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South Korea Aligned With UK Ahead of Seoul AI Summit

Last Updated May 18, 2024 9:27 AM
James Morales
Last Updated May 18, 2024 9:27 AM

Key Takeaways

  • The next AI Summit will take place in Seoul on the 21st and 22nd of May.
  • Co-hosted by the governments of South Korea and the UK, the event will build on the first AI Summit in Bletchley Park.
  • The 2 governments have promoted a hands-off, business-friendly approach to AI regulation.

Following the first event in the UK last year, the next AI Summit  will take place in Seoul on the 21st and 22nd of May. Co-hosted by the governments of the UK and South Korea, the event will build on the legacy of the Bletchley Park Summit, which sketched the beginnings of an international framework for AI regulation. 

Attended by political leaders from around the world, the event series maps an emerging consensus on some issues. But it also highlights areas where the two host countries are at odds with some of their neighbors. 

South Korea and UK Aligned on Pro-Business AI Regulation

Following the first AI Summit, participant governments agreed to the Bletchley Declaration  committing them to identifying AI safety risks and collaborating on policy. 

While that might sound as if everyone was on board with regulating the sector, neither the UK nor South Korea are in any rush to do so.

A recent Blueprint for Mutual Prosperity through AI Governance  coauthored by Microsoft and and the Korean Ministry of Science and ICT was full of phrases like “self-regulation” and “private sector-led.”

The UK government has also argued in favor of a light-touch, as outlined in its 2023 policy paper , A Pro-Innovation Approach to AI Regulation.

Both countries have strong incentives to pursue laissez-faire AI regulation. Namely, large technology sectors, and the opportunity to compete with neighboring economies that have already pushed ahead with stricter rules.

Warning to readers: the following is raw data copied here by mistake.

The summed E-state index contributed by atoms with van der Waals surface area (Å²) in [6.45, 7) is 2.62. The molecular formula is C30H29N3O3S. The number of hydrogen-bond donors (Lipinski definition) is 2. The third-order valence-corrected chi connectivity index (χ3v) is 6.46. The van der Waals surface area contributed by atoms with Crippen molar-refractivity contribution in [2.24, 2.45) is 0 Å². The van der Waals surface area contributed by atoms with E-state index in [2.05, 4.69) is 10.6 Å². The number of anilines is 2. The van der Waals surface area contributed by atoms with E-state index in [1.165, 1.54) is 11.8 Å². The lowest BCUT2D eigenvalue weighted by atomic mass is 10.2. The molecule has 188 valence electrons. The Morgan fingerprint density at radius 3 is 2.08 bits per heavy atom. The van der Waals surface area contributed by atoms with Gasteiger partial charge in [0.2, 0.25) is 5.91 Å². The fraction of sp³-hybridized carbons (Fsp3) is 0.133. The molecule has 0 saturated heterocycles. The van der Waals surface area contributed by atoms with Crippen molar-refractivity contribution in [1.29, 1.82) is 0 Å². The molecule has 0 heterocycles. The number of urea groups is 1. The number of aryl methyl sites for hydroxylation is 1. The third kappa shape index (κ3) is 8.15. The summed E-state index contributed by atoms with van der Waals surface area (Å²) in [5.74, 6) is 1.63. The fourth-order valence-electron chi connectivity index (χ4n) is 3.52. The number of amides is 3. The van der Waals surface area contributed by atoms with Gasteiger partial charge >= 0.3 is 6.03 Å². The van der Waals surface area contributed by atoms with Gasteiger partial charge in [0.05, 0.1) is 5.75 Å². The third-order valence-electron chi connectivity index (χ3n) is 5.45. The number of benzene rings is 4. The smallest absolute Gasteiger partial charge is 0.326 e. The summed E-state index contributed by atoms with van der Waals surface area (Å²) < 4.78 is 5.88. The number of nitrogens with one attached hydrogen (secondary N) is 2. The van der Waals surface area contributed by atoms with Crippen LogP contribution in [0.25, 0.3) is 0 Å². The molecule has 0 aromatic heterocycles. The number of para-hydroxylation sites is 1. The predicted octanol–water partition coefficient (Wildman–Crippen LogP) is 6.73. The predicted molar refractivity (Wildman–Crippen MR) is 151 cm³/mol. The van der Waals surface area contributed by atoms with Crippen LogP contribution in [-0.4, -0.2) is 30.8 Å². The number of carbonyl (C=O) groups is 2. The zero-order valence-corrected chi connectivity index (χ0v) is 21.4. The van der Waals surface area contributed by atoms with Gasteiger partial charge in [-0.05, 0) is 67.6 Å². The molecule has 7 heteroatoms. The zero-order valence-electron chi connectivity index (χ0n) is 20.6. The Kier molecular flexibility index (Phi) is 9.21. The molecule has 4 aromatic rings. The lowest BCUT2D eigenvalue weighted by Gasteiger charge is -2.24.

Regulatory Havens for the AI Sector

In the UK, the government’s preference for hands-off AI regulation is consistent with its post-Brexit emphasis on cutting red tape to give the country a competitive edge.

Across the channel in the EU, where the AI Act was adopted in March, the Center for Data Innovation has forecast  the cost of compliance rising to as much as €34 billion a year by 2030. 

In a similar vein, South Korea could potentially benefit from undercutting China. One of the first countries to regulate the AI sector, the regulatory burden there is also high. For example, the autonomous driving startup PerceptIn needed a compliance budget of $25,000 a month  to launch its autonomous micro-mobility project.

Political Disagreement

In early 2023, the Korean government introduced its most comprehensive piece of AI legislation  to date. However, opponents of the bill criticized  it for focusing too much on fostering industry without enough emphasis on civil rights.

Yet again, an important parallel can be drawn with the UK, where trade unions have called on the government to do more to protect workers from AI risks.

Of course, no one wants to be anti-innovation and no one wants to stand against civil rights. But when it comes to AI regulation, the policies that are condemned by trade unions and civil society organizations are the very same ones that won Microsoft’s glowing praise.

In the end, debates over whether to pursue heavy-handed or light-touch regulation reflect the political mood of a nation. Ahead of the Seoul AI Summit,  the UK and South Korea look to be broadly aligned on the issue of regulation. But South Korea’s recent parliamentary elections swung the balance of power in favor of the opposition and a similar result is expected when Brits vote later this year. With left-wing political parties in ascension in both countries, their legislative direction could soon change.

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